Christian Albert Theodor Billroth (1829–1894) is credited with the first successful laryngectomy on a human patient. The procedure was performed on a 36-year-old religious education teacher with an endolaryngeal carcinoma on December 31, 1873. For 3 years, the patient had suffered from hoarseness and aphonia. After the patient had undergone several unsuccessful partial procedures, Billroth decided in November 1873 to perform a vertical partial laryngectomy via a thyrotomy in order to remove the tumor. Initially, the patient recovered well, but his condition deteriorated over the next few days. Laryngectomy was then performed. The size of the tumor necessitated the removal of the entire larynx, the epiglottis, and the upper two tracheal rings. The cut end of the trachea was sutured to the skin of the neck, and the pharyngeal opening was narrowed with three sutures. The patient recovered rapidly after surgery. Carl Gussenbauer, one of Billroth’s assistants, was credited with restoring the patient’s voice. At the Third Annual Congress of the German Surgical Society in 1874, Gussenbauer not only described the first documented successful laryngectomy but also presented an internal prosthesis that he had designed for the restoration of voice (9). Having been inspired by the work of Czerny, he developed a phonation cannula together with two instrument makers, namely Leiter (Versions 1 and 2) and Thuerrigl (Version 3). This device was made of hard rubber and consisted of a tracheal cannula, a pharyngeal cannula, and a phonation cannula with a sound-producing metal reed. The tracheal cannula was inserted first, followed by the pharyngeal cannula. This procedure required considerable manual dexterity on the part of the surgeon. The patient was able to produce sounds by digitally occluding the cannula in order to direct air from the trachea to the pharynx. The air caused the metal reed to vibrate and a sound was produced in the pharynx at the level of the base of the tongue. A metal lid was attached to the pharyngeal cannula and served as a pseudo-epiglottis in order to prevent aspiration. The first patient used all three versions of this first voice prosthesis (Figure 2). The first cannula was inserted on the 21st day after surgery.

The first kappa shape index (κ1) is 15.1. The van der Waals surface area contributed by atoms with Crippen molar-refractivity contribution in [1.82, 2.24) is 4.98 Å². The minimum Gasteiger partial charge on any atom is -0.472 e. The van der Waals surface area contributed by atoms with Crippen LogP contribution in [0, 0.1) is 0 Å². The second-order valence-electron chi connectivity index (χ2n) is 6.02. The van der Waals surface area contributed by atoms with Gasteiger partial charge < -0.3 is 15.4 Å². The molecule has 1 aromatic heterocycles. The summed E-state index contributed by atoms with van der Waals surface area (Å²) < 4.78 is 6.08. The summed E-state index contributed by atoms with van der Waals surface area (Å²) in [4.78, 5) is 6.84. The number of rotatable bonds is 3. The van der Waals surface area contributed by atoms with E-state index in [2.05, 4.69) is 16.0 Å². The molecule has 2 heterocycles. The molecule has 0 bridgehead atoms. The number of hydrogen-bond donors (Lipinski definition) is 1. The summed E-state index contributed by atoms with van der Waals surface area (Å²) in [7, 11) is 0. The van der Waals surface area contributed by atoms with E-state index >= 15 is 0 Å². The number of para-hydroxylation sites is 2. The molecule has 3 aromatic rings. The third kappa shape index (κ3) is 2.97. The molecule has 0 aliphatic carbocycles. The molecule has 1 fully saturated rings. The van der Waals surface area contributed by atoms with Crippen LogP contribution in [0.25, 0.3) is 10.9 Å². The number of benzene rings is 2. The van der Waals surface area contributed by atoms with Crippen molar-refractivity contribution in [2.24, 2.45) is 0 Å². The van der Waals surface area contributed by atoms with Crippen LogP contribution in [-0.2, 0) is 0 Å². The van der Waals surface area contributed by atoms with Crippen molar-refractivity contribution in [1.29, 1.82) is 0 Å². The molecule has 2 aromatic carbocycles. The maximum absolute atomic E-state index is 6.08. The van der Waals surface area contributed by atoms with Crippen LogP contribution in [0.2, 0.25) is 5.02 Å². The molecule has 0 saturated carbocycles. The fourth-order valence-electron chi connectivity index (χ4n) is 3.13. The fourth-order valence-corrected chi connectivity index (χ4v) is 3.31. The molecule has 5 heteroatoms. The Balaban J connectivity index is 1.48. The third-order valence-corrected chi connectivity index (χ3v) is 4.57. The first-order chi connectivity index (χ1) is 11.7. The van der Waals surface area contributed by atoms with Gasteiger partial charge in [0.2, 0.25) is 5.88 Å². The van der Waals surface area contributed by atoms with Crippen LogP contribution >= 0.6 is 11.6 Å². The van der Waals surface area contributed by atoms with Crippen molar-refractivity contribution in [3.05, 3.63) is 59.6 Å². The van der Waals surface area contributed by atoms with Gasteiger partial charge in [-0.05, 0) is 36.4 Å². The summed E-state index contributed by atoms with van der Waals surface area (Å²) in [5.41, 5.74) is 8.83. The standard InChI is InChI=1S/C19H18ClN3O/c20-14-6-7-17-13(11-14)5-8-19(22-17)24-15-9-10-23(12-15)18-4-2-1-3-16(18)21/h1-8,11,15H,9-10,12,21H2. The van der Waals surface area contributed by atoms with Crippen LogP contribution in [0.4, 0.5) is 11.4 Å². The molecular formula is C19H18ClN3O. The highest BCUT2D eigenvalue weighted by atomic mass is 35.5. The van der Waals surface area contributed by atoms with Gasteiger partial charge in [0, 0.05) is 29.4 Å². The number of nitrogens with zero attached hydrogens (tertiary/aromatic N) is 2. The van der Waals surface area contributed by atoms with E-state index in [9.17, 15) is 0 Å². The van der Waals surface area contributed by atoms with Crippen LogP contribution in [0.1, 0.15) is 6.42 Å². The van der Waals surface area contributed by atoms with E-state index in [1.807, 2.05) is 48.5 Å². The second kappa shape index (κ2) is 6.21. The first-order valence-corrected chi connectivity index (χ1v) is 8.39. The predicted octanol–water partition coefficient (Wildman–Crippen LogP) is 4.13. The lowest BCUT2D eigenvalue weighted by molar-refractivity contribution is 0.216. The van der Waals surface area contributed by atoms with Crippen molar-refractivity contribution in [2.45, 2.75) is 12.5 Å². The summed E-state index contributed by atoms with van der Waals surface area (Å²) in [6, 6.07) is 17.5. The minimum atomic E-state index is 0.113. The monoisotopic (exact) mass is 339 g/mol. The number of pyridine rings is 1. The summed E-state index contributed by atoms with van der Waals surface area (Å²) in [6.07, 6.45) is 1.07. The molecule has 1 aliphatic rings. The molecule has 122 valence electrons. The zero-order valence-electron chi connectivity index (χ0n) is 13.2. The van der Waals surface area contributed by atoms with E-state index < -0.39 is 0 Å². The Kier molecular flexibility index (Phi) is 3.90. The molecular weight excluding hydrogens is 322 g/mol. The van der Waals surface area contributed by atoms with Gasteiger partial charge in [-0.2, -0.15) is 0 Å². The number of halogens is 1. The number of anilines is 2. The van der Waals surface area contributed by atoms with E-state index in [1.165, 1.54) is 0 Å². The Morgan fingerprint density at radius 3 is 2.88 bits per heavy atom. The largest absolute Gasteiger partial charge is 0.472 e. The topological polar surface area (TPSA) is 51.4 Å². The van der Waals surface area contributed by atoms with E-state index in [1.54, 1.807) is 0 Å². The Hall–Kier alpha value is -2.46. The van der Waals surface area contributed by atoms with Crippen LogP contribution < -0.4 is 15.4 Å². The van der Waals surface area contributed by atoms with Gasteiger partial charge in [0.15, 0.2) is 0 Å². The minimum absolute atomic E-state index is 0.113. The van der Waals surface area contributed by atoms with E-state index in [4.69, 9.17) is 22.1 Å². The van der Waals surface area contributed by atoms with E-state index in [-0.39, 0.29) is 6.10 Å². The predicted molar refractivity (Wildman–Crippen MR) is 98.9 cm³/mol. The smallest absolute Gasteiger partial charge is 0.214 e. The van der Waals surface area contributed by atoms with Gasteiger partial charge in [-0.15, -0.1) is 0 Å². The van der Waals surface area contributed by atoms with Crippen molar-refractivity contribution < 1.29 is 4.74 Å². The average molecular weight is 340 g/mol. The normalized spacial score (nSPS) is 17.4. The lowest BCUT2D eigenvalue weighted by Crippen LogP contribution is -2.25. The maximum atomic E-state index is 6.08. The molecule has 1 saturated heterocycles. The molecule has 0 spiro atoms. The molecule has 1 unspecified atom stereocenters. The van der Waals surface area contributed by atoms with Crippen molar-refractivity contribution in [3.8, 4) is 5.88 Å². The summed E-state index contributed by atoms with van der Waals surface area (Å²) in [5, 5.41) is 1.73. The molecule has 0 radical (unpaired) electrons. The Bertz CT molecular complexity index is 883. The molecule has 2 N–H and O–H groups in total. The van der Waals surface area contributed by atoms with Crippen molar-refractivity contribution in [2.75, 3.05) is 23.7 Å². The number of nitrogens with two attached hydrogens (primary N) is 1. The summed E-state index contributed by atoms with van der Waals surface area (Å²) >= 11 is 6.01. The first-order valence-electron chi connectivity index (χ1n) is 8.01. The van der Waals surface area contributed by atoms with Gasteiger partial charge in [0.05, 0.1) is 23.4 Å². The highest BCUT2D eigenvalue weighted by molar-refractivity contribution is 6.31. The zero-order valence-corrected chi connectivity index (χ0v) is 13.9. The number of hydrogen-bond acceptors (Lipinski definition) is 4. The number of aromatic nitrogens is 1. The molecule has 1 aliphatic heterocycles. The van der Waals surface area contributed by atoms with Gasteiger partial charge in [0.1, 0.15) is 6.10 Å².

Figure 2. Gussenbauers and Billroths internal artificial larynx. (a) Tracheal cannula, (b) pharyngeal cannula, (c) phonation cannula, (d) turnable sealing, (e) window to trachea, (h) artificial epiglottis, and (i) spring.
In 1877, David Foulis, a British surgeon, described an internal voice prosthesis that was largely based on the ideas of Gussenbauer (10). He modified the prosthesis in an attempt to facilitate the insertion of the cannula, improve prosthesis fit, and produce a more natural sounding voice. In contrast to the prosthesis developed by Gussenbauer, the Foulis prosthesis was designed in such a way that first the pharyngeal cannula and then the tracheal cannula were inserted. In addition, the Foulis prosthesis did not have a separate phonation cannula but instead had a metal piece that was introduced into the tracheal cannula and enabled the patient to produce sounds. As a result of this modification, a less metallic voice was created. The metal piece was made of an alloy of silver and copper that produced a richer voice. The length of the pharyngeal cannula was customized to each patient. This approach allowed Foulis to preserve the epiglottis during laryngectomy and thus to ensure the closure of the cranial opening of the pharyngeal cannula during swallowing (11, 12).
Victor von Bruns identified several disadvantages of the Gussenbauer prosthesis. The narrow lumina made inspiration and expiration difficult and allowed the patient to wear the prosthesis only for brief periods of time. In addition, the length of the phonation cannula made it almost impossible for patients to eat, chew, or swallow while wearing the prosthesis. Voice failures were common as a result of the accumulation of saliva and mucus in the phonation cannula. Last but not least, the cannula produced a permanent buzzing sound since even quiet breathing caused the metal reed to vibrate. In 1878, Victor von Bruns introduced his version of an internal laryngeal prosthesis that was completely made of new silver (13) (Figure 3). This prosthesis consisted of a tracheal cannula with a wide oval-shaped opening in the curved portion of the cannula, a pharyngeal (or phonation) cannula that was inserted through this opening into the pharynx with perfect fit, and a valve that was attached to the external opening of the tracheal cannula. Unlike the majority of older types of devices that used a simple flap mechanism, this valve consisted of a gutta-percha membrane that was fixed in the middle with two small rods. During inspiration, the sides of the membrane were drawn into the cannula. During expiration, the membrane was pressed against an outer ring that prevented the membrane from being pushed out of the cannula. A membrane-type reed pipe made of rubber was attached to the cranial end of the pharyngeal cannula and thus served as a phonation cannula. The pharyngeal and tracheal cannulas were connected via a sliding mechanism, which facilitated the insertion of the prosthesis into the stoma. The major differences between the von Bruns and the Gussenbauer prostheses were the use of a flexible membrane for the production of speech and the use of a phonation cannula that was attached to the cranial end of the pharyngeal cannula and did not constitute a separate element. These modifications facilitated inspiration, and the rubber membrane of the phonation cannula prevented the aspiration of saliva, liquids, and foods from the oropharynx.